I made it through the holiday season without acquiring any new gadgets. I slept on it a number of times and realized that USB tape decks are for people who love the cassette medium. I’m not making that sort of emotional commitment here – this is about extending the life of my original recordings. Instead I went to my local pawn shop and bought a Pioneer cassette deck, pictured right. I chose the one with the slowest eject in the place, brought it home for $35 CDN, cleaned the heads, and started my archiving project, pictured at right, problematized here.
A longtime collaborator has indicated to me that he has scraped up some tapes I haven’t heard in almost two decades, so naturally much excitement abounds about this. It looks like we’ll be digging as far back as 1984. So cheap cassettes can last 23 years. Wow.
On the downside, after a thorough checking of storage spaces and closets at home, it appears I’ve misplaced a large number of early recordings made 1984-1988, which is tragic. Most of this material was recorded once, listened to once or twice, and never duplicated. Hopefully they’ll turn up.
If they don’t turn up, I do wonder where they’ll go? Would anyone discover them, use them, wonder why they were made? Much of the content included fictional bands and radio programs made in my bedroom and other exotic locales, though there are some early live recordings of my teen Top 40 cover bands in there too. I can’t believe that it all might simply be gone forever. Not sad – just tragic, shocking.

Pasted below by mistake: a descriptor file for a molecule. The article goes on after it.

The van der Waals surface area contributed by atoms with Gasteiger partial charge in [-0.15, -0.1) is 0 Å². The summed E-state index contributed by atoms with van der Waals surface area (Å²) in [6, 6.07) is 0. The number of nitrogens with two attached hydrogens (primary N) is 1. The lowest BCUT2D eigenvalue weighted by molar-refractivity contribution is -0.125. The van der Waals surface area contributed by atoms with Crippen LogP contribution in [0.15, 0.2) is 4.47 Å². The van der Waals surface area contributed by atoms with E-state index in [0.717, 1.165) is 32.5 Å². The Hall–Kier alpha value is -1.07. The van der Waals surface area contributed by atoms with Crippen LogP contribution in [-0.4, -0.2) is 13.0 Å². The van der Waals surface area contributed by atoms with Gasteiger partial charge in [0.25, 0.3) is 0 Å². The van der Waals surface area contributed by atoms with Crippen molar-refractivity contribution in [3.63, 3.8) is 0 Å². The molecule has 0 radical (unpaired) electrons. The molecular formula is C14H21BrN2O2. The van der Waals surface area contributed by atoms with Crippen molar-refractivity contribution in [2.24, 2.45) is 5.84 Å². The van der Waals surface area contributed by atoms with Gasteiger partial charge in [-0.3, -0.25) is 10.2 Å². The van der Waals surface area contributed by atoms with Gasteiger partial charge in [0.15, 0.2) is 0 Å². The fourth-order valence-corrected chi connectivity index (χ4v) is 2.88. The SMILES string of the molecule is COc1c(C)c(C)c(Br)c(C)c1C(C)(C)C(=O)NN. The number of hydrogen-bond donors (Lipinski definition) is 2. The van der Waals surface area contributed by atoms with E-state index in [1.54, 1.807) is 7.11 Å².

I guess this is what it feels like to be a found sound object.
Two nights ago I had a dream in which I was digging around through a box of tapes at a (different) pawn shop and, of course, I was anticipating that I would find something I had made with that equal-parts-excitement-and-horror you get in dreams. And then I did find a few tapes. I identified my own handwriting instantly (that was what drew my eyes toward them). I shouted “Oh my god!” – actually shouted, waking up the spouse and the infant.
I’ve got to get this project under control. The spouse and the infant need as much sleep as they can get.